A few weeks ago, here in the San Fernando Valley, we set an all-time high temperature of 117º. While we are used to a few days of warm temperatures each Summer, this is by far the hottest and longest patch I, and most of the California Natives, have ever experienced. As I walked around the neighborhood over the next several weeks I began spotting some major shrub and tree damage from this intensive heat. In my 30+ years in California,  I have only ever seen damage like this after several nights of freezing temperatures (which do happen quite regularly here in the Valley).

One of the first things I spotted was our neighbor’s young Chinese elm. These are popular street trees here in the Valley and are quite hardy. I have a 40+-year-old specimen in my own garden. This tree, though, without any surrounding shade, standing in the middle of an open lawn seemed to have taken a dramatic hit.

Chinese elm 1

I might be a bit hard to see in this picture, but the entire crown is brown although there are green leaves still seen near the top of the trunk. I am guessing the rest of the tree-shaded this portion just enough to protect it.

Chinese elm 2

In this closeup, you can see the remaining green leaves against the dead, brown leaves of the upper story.

Next, and probably most dramatically hit was our neighbor’s apple trees. These trees are designed for our warmer climate and seem to grow and fruit quite well, but the heat was simply too much for one of them. There are two trees, one to the north and one to south a small distance apart. For whatever the reason, the Northern tree was nearly destroyed, while the Southern tree only showed some areas of scorch.

Apple tree

From a distance, it appears that the entire tree is dead, but again, like the Elm tree across the street, there is still some life remaining below.

Apple=tree closeup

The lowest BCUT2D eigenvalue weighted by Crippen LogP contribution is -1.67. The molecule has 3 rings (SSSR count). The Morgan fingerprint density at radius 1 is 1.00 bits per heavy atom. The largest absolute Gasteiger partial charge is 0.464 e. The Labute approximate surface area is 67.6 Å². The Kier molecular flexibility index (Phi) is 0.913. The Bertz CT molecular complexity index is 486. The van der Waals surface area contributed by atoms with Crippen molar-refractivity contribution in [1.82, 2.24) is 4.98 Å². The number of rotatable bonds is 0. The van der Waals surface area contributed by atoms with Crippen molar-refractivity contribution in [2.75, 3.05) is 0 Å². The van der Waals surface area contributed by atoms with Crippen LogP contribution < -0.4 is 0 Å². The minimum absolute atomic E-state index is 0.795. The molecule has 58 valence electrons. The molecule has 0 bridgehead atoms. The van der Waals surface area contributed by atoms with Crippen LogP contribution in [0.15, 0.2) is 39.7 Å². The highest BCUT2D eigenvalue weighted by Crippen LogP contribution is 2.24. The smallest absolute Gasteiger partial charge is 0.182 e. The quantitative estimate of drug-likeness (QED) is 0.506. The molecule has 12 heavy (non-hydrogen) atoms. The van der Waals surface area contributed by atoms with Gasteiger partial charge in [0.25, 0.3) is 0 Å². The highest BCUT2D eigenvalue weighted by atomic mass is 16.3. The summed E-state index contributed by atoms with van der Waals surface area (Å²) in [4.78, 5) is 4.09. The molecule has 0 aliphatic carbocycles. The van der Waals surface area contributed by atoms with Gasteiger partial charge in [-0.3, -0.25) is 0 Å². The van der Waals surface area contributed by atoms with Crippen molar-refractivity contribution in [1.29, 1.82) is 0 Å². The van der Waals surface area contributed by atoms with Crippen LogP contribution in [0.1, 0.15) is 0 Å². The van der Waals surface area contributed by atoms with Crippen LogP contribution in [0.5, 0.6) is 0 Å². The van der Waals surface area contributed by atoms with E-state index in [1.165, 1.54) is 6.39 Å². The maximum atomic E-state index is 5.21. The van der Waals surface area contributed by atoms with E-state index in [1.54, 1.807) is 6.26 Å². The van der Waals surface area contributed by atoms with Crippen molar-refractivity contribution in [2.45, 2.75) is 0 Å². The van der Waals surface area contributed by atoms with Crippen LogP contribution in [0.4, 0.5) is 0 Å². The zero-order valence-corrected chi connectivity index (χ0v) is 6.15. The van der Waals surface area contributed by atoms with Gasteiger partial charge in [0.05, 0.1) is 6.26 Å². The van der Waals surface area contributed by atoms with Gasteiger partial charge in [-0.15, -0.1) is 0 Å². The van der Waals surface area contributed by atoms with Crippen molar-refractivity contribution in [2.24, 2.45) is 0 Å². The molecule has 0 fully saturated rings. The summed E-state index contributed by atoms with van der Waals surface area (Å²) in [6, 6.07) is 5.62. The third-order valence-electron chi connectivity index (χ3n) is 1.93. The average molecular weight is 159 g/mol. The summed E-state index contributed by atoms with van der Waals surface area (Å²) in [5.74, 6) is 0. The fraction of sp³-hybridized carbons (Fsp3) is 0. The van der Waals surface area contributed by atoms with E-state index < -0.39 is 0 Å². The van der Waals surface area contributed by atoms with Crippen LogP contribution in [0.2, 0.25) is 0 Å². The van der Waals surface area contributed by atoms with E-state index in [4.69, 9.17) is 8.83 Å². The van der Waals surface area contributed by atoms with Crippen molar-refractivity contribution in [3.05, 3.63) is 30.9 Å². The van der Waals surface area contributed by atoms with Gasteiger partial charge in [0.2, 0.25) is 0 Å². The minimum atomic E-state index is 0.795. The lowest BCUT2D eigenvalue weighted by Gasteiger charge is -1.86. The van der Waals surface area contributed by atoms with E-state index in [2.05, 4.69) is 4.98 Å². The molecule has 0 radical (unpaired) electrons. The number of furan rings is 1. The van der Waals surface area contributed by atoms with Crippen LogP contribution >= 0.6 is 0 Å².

Even though this tree had flowered normally in the Spring, it seemed to be attempting to flower again, perhaps thinking it was about to expire. I had planned on helping the neighbor prune and maintain these trees in the future, as they don’t really like the apples and don’t pay them much attention. Now it looks like I will need to spend some timing doing some removal of the dead limbs and seeing what is salvageable. I am guessing this tree will survive, but it will take several years before it is back to the size it once was.

Finally, I have 2 redwoods on my property and there is a street nearby that is lined with them — probably a feature of the original developers planned. Almost universally, the redwoods have scorched those sides that received the most sun and, most especially, the strong afternoon sun on the hottest days of this heat wave. The redwood in my front garden looked fine until I was walking home from the library one day. It was only when I saw it while approaching from the north that I noticed the extensive scorching of the leaves. The back garden redwood was less scorched probably as it is partially shaded by surrounding trees and didn’t receive the full dose of sun and heat. The nearby street that is lined with redwoods looked even worse. Those trees are older and taller than mine so they received almost no shade and were scorched from the top nearly the bottom on their northeastern sides.


Redwoods are a northern, coastal, tree. They will never grow to the gigantic size of their northern cousins, but they normally do quite well here in Southern California. High temperatures like this, though, could cause more than a few of them to die over the next couple of months, especially if we do not receive a typical amount of rain in the Winter.

The saddest thing is there is not much we can do to protect these trees in the future. We can give them extra watering, placed deep among the roots to lessen the stress, but if climate change continues at this current pace our San Fernando Valley gardens might come to more resemble those in the true desert areas of California such as Palm Springs.

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